In 2021, NFTs (non-fungible token) burst into the mainstream culture. Cryptocurrency and NFTs became viable options to expand one’s personal portfolio. NIVEA released their own NFT, a work of art titled “Value of Touch.” The NFT was available for only a short time but showcased a new side of NIVEA and demonstrated dedication to their charitable causes.
While an NFT of the “Value of Touch” is roughly worth 0.0016 ETH (or 2.98 USD) at the current moment, the true value lies in the company’s ability to use this new technology in a way that aligns with their brand messaging.
Coca-Cola & the Coca-Cola Byte
Since it was founded in 1892, Coca-Cola has grown to be one of the most well-known brands in the world. The company dominates the beverage market but is always looking to grow and expand its offerings. Aside from its original formula, Coca-Cola produces a wide variety of beverages. One of its newest flavors is a little harder to comprehend than Diet Coke or Cherry Vanilla – Coca-Cola Byte, a “pixel-flavored” soda, was released this May to a confused (but intrigued!) market.
What does Coca-Cola think a pixel tastes like? Apparently, it tastes like grapes. Instead of releasing a new grape-flavored soda, Coca-Cola is taking the popular route of appealing to a younger audience by aligning themselves with technology. To market the new flavor, they even partnered with the popular online video game, Fortnite. All three million of Fortnite’s daily players could hunt treasures and engage with mini-games on Pixel Point Island.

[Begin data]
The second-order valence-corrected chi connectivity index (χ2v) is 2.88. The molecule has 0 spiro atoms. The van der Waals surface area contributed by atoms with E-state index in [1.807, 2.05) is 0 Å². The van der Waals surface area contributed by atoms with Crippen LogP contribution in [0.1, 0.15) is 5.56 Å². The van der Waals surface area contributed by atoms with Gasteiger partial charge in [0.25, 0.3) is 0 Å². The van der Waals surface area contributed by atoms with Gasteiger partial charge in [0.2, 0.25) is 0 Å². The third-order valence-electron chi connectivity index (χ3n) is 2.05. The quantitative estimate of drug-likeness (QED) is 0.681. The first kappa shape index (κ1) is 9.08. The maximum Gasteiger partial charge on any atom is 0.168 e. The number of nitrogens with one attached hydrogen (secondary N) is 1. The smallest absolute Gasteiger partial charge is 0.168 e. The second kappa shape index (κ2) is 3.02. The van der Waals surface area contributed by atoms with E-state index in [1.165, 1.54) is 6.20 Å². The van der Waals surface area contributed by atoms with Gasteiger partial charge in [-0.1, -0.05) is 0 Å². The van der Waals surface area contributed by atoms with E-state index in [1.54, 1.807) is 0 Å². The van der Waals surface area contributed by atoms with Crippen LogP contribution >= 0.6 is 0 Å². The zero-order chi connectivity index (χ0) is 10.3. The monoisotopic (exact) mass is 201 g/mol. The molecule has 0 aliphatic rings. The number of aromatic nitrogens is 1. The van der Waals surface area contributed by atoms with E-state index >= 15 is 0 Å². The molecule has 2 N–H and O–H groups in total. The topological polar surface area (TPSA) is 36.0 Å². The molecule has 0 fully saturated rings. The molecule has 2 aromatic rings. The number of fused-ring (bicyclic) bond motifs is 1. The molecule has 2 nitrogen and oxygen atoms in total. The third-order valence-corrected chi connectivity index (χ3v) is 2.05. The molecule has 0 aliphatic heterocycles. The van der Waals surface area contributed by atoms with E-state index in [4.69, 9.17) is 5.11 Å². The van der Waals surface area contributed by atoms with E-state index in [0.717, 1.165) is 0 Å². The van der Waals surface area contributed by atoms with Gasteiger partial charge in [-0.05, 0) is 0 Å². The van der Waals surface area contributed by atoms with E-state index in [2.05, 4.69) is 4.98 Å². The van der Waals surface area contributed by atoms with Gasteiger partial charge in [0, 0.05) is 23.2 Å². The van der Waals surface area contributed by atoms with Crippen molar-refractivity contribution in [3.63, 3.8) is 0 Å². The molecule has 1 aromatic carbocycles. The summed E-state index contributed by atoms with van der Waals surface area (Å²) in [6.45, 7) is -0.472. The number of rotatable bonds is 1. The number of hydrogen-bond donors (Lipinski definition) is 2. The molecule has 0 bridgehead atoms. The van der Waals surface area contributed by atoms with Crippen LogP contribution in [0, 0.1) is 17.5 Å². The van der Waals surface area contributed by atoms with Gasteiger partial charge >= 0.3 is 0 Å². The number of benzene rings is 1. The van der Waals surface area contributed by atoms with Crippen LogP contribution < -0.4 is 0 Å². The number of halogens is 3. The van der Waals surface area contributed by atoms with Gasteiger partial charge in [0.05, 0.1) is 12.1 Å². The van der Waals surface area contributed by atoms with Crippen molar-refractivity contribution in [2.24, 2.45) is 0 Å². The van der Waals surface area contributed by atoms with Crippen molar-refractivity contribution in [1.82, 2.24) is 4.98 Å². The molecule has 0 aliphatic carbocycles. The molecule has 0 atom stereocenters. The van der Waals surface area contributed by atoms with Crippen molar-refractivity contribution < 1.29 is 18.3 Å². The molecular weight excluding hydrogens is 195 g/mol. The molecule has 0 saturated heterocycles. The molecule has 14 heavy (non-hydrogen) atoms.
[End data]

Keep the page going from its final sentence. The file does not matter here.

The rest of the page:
As strange as Zero Sugar Byte is, it’s the second drink Coca-Cola has released that embodies less traditional flavors. Coca-Cola Starlight, a “space-flavored” drink meant to capitalize on renewed interest in space travel, was released earlier this year. Coca-Cola is proving that they are not afraid to take risks and integrate new technology or ideas into their marketing efforts. In all probability, we’ll see many more strange flavors from Coca-Cola this year.
Does Adopting New Technology into Marketing Efforts Actually Work?
One part of the intrigue surrounding these publicity stunts is just how strange the juxtaposition is. What originally seemed like a wild idea weirdly works. The more brands can successfully associate themselves with technology, whether it is the metaverse or cryptocurrency, the less they seem stuck in the past.
But, their successful rebranding as modern companies walks a fine line. Taking any idea too seriously seems to result in a laughable attempt at seeming cool and current. Straying too far from original brand messaging or values just makes any attempt at integrating modern technology seem forced. Some of these not-too-serious approaches seem to be the most effective at improving a brand’s image. Not only are they connecting themselves to tech, but they are also actively participating in modern internet humor.
Only time will tell if pushing the envelope and integrating innovative technology will be enough to keep these companies from going the way of the dinosaur. They might be able to survive a technological revolution, but there will always be new brands with new ideas, hungry to take their place.